Sunday, November 19, 2006

Do Buy! - An Interview with Omair Barkatullah

First of all, congratulations on a very inspiring documentary film. Can you tell me briefly about your background and why you chose 'Dubai' as a subject for your documentary?
I took a course in Anthropological Documentary and this was my final film. I have always been interested in cities and their architecture, and how they affect people's lives. I am also interested in visual messages and how people manipulate them. Dubai is so concerned with its image and being modern and this is what makes so many go there. So Dubai seemed like an extreme example of a kind of capitalist theatre. I was interested in the strange results of the elite/natives (who people accuse of not having any culture or history) planning a city from scratch and the results of this big plan.

When you started filming 'Do Buy!', did you have a set process in mind about the message the film is going to deliver or it just evolved over a period of time?
I knew that I wanted to explore themes like:
a. Accessibility, which concerns elitism, workers and going to places in the city.
b. The mall as the only 'street' to meet other people and shopping as the only activity.
c. The fake and the real.
d. How people become anonymous in the metropolis.
e. The out-of-context things in Dubai and the sameness of all modern places.
f. Wealth, class and race groups and the narratives that surround it. And some others.

I don't know what the big conclusions in the film. I need to live in Dubai to make conclusions.

What were your initial impressions about Dubai, and is there something you found radically different from your perception about the place?
Malls are the only places to hang out. It is too hot or barren anywhere else. There is so much space and everything is so far that you need to drive. It is not a city for walking around like London.
There are more Indians/Pakistanis than I expected. Not all of Dubai is glossy and well built. There are parts that look like parts of Pakistan. So much of the architecture was strange to me, like the Police Headquarters and all the towers on Sheikh Zayed Road. It is not like anything 'Western' which people said it was. It is strange.

The people appearing in your documentary were instrumental in bringing forth the contradicting emotions that the city evokes. How did you achieve this and were people apprehensive to voice their opinions on record?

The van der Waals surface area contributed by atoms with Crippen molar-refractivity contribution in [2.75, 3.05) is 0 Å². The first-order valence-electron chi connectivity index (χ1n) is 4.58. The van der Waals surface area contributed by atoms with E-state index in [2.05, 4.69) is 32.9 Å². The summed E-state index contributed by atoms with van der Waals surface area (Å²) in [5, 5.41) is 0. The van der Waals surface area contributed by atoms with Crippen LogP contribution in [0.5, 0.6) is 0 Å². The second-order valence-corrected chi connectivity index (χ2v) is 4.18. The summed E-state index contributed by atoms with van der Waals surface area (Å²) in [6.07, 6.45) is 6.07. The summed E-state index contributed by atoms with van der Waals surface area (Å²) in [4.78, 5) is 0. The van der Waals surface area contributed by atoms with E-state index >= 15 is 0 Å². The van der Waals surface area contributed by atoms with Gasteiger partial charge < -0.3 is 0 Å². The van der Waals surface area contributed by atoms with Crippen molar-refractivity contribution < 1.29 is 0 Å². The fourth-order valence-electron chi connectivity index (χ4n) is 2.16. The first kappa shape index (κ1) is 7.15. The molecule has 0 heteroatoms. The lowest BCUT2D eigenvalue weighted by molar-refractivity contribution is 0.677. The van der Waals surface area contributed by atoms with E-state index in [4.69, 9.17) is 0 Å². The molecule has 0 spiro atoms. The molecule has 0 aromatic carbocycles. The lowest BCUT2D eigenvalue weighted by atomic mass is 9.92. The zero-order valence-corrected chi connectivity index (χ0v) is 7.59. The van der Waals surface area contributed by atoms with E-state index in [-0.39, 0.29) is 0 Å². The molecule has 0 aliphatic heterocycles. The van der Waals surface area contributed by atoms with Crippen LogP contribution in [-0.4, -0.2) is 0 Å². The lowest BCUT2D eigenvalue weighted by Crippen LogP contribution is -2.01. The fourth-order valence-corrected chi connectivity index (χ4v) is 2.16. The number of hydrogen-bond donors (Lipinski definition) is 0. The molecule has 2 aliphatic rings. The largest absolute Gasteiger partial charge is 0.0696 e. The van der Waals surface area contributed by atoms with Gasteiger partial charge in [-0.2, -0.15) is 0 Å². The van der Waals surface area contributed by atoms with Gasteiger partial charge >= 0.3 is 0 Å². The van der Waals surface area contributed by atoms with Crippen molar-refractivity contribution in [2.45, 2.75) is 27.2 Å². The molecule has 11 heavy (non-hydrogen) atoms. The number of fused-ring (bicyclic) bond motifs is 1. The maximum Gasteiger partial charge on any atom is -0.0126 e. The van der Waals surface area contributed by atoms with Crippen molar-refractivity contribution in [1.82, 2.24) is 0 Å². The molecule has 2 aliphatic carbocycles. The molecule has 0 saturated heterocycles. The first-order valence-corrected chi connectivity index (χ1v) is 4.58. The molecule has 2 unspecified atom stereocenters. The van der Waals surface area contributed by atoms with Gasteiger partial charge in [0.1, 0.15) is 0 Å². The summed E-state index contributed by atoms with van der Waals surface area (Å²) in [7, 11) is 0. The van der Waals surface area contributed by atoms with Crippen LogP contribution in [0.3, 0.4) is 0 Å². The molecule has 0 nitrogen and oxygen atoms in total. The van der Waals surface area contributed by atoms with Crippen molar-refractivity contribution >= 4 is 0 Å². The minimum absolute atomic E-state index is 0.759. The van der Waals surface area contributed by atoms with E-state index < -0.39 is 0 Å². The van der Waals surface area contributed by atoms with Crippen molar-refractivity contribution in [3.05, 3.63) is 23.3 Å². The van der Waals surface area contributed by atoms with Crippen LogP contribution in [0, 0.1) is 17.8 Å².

No one was apprehensive about talking to the camera. I think they trusted me because I'm of Indian roots and I'm Muslim, so there was an immediate link. People are very friendly unless they are treating you like a customer.

As for contradictions there are people who think Dubai exploits workers, but then some workers love it there. Some think it is the perfect city, and others who think it is a shallow place. There are narratives and myths about the UAE Arabs. I think the views I left in are the ones that highlight things that help us interpret the images.

What are your future plans and will we be seeing more films on similar lines based in the region?
I would like to do more in the UAE, unless they have seen the film and banned me from the country. It would be great to do a longer study and a longer film. I haven't interviewed any UAE Arabs, Europeans or Filipinos as the film wasn't about them. There are many layers of inter-race, inter-cultural relations that would be interesting to look at.

And finally, would you be surprised if the security guard at the Mall of Emirates pays the price for making some insightful observations?
I think he is beyond caring. He seemed like he was dying to get his opinions out. He is a really witty man and a good observer. It may be that he is just a really bitter character generally and found a good chance to rant. I would like to get hold of him and show him the film. I think he has a huge fan club now.

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Watch the 3-part documentary here.
View Omair's another documentary film Typography School in You Tube and please drop in your feedback on his You Tube page.

6 Comments:

Blogger Keefieboy said...

I'm too lazy to sign up with YouTube to leave a comment, but I want him to know I thought 'Do Buy' was a brilliant piece of work.

4:04 pm  
Blogger Woke said...

Keefie,
I will let him know. :D

4:08 pm  
Blogger Lirun said...

let him also know that he has a huge fan in israel - please

7:44 pm  
Blogger samuraisam said...

I also greatly enjoyed his documentary and it pretty much inspired me to start my video blog (provided I can find anything to film /:)

Also, great work on the interview woke!

12:20 am  
Blogger Woke said...

Sure Lirun and thanks Sam.

Good luck on the video blog too. Dont run into the Secret Service like bklyn_in_dubai did.

8:23 am  
Blogger Anne said...

hi, i like your movie,... found you on the TINAG site. Am leaving for Dubai tomorrow and would like to be in touch. Any way I can contact you directly?

3:12 pm  

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